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FOREVER AMBER(director: Otto Preminger; screenwriters: Ring Lardner/Jerry Cady/from the novel by Kathleen Winsor; cinematographer: Leon Shamroy; editor: Louis Loeffler; music: David Raksin; cast: Cornel Wilde (Bruce Carlton), Linda Darnell (Amber St. Clair), Anne Revere (Mother Red Cap), Richard Greene (Lord Harry Almsbury), George Sanders (King Charles II), Jessica Tandy (Nan Britton), Glenn Langan (Captain Rex Morgan), Richard Haydn (Earl of Radcliffe), Robert Coote (Sir Thomas Dudley), John Russell (Black Jack Mallard), Leo G. Carroll (Matt Goodgroome), Jane Ball (Corinna); Runtime: 140; MPAA Rating: NR; producer: William Perlberg; Fox Home Video; 1947)
“Disappointing adaptation of Kathleen Winsor’s lurid best-seller novel.”

Reviewed by Dennis Schwartz

Otto Preminger (“Laura”/”Exodus”/”The Moon Is Blue”) helms this disappointing adaptation of Kathleen Winsor’s lurid best-seller novel, much bowdlerized here, about a beautiful blonde peasant wench, Amber (Linda Darnell), who rises to riches by means of sexual favors. Winsor’s graphically sexual novel was not allowed by the censors to be transferred to the screen in its lurid form and without that there wasn’t much else worth savoring.

It’s set during the reign of Charles II (George Sanders) in the 1660s. Ring Lardner and Jerry Cady turn in the screenplay. Though saved by a few action sequences, a sleazy and politically shrewd Sanders garbed in pimpish velvet suits and that its visuals as photographed by Leon Shamroy are easy to look at, nevertheless the melodramatic story is rather thin, the acting for the most part listless and Preminger’s stodgy direction leaves a lot to be desired.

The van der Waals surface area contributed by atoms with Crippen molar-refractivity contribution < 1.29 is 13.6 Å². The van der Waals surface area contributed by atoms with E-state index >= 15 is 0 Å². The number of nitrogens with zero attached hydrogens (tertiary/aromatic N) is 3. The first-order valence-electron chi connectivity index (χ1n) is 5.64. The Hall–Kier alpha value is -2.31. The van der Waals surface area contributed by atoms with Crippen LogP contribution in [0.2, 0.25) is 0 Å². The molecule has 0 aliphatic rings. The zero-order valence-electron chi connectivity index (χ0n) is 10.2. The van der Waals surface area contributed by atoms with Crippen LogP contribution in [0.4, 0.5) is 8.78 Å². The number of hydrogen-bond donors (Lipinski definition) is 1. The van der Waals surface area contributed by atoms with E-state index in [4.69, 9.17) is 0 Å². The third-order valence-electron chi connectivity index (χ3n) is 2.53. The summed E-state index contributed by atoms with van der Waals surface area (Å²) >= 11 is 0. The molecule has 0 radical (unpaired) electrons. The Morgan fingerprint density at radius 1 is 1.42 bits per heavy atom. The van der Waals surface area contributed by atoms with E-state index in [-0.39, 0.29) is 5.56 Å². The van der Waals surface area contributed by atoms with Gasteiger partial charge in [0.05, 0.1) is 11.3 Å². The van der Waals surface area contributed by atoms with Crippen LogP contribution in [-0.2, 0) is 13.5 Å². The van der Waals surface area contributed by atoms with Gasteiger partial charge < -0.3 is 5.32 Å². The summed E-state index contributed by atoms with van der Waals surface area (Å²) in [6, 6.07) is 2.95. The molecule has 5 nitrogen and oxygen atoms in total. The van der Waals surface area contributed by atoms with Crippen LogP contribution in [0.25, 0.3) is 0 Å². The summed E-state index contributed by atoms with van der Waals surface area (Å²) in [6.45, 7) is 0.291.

In 1644, we are told of the revolt of the English Parliament and Oliver Cromwell’s army against the tyrannical rule of King Charles I. During this time frame a baby wrapped in a blanket on which the name “Amber” is sewn is left at the front door of a poor Puritan farmer by a fleeing nobleman, who is then killed by his pursuers. The film then picks up in 1660 as the grown-up Amber, a poor English country gal, rejects her father’s (Leo G. Carroll) choice of who she should marry and runs away from her small village to London. There she hooks up with the preoccupied Bruce Carlton (Cornel Wilde), a peer who petitions King Charles II for his just rewards for fighting for his Restoration. Amber falls madly in love with him, but he never returns his love. Instead he knocks her up and goes to sea in a privateer enterprise (shares with the king the booty he makes by robbing foreign ships) when his petition to the wily king comes through. The naive Amber is soon cheated out of the money Bruce left her by crooked investors and is sent to prison as a pauper on false charges. In prison, she arranges her escape with highway bandit Black Jack (John Russell) and gives birth to Bruce’s child outside prison. Mother Red Cap (Anne Revere), the head of Jack’s gang arranged the escape and expects Amber to work her robbery schemes to pay her back. The now more resourceful Amber escapes from the gang’s clutches during one such robbery by hiding out in Captain Morgan’s (Glenn Langan) house; he’s a captain in the king’s guard and through his connections gets her a gig as an actress and helps her raise enough money to buy back her baby from Mother Red Cap.

The rest of the film centers on more knavery and debauchery, the goings-on at the depraved court, Amber becoming the king’s mistress and gaining a title, and still chasing after Bruce who visits from America with his good Virginian wife Corinna (Jane Ball).

The lavishly produced extravaganza (budgeted for about $6.5 million) elicited little excitement under Preminger’s heavy-handed direction; it also could have snipped off an hour’s worth of film and not lost a beat; but as escapist fare it has some merit.


Dennis Schwartz: “Ozus’ World Movie Reviews”